New cultivation technology could rewrite the book on growing cannabis

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Two student engineers have developed a new way to cultivate cannabis efficiently

The burgeoning cannabis industry may begin to take a new turn following the arrival of new technology for growing the product. As a sign of this, two students have taken on the task of creating a startup called AgriSmart Engineering (Pty) Ltd during the close of COVID-19 last year. The idea of the AgriSmart team is to be able to implement automated smart farming systems through a closed-loop hydroponics and aquaponics approach, which is more efficient and requires fewer resources. While the solution was initially developed for the arid climates of Africa, it has possibilities for implementation almost anywhere.

Constant Beckerling and Anlo van Wyk are looking to make good use of their experience with cannabis cultivation to create an innovative approach that will greatly help the cultivation of the plant. “There is a matrix of factors for cannabis cultivation that we consider. As an engineering startup, we are developing cultivation technologies for the African climate,” explains Beckerling. “For cannabis cultivation, South Africa faces shortcomings such as water stress and irregular electricity supply at a high cost. But the country also has strengths such as superior solar radiation and being one of the first countries that are in the process of commercializing cannabis.”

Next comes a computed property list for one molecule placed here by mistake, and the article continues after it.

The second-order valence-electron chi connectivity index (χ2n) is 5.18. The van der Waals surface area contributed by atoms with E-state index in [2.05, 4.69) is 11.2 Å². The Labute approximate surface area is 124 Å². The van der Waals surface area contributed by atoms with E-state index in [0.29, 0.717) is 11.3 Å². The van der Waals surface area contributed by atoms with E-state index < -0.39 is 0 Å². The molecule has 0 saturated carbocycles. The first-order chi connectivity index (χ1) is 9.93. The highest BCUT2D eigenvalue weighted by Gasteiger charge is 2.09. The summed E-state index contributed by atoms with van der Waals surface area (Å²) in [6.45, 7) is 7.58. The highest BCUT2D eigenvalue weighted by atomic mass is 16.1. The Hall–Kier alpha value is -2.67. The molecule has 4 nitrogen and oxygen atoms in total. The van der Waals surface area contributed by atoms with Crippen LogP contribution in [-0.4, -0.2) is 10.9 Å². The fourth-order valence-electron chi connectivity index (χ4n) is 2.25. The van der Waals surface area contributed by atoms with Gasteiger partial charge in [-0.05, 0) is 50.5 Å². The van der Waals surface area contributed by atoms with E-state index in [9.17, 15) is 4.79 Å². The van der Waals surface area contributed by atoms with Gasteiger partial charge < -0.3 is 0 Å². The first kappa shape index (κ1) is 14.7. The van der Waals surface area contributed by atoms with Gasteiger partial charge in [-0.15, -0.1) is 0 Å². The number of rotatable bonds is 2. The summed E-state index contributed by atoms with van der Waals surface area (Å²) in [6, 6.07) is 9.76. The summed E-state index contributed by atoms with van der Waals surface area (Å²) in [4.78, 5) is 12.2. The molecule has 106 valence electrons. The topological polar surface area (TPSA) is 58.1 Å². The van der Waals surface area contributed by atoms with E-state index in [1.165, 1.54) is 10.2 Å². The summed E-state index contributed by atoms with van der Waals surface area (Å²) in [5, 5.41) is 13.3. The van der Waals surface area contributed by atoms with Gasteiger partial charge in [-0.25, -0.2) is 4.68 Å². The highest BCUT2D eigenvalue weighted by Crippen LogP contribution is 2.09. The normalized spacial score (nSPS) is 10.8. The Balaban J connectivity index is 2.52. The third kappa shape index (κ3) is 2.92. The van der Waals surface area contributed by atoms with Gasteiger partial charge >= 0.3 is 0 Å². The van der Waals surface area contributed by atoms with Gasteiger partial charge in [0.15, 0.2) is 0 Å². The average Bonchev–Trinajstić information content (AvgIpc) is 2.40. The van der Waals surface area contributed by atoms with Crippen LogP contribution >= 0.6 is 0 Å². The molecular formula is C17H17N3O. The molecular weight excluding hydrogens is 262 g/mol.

In order to implement this technology properly and achieve the desired results, two main components were provided. The first is a patented organic hydroponic nutrient, which greatly aids the hormonal growth cycle of the plants. Secondly, the implementation of LED grow lights by means of an automated environment that adapts to the photobiology of the plants.

The main idea is that the LED lighting devices should be dimmable so that it is easier to “implement an artificial intelligence algorithm that takes environmental inputs and, based on those inputs, controls what the lighting output should be at that specific time,” according to Van Wyk. There is no doubt that this technology can bring many benefits to the cultivation of cannabis, and, in times where the industry has achieved growth, its implementation can be very favorable.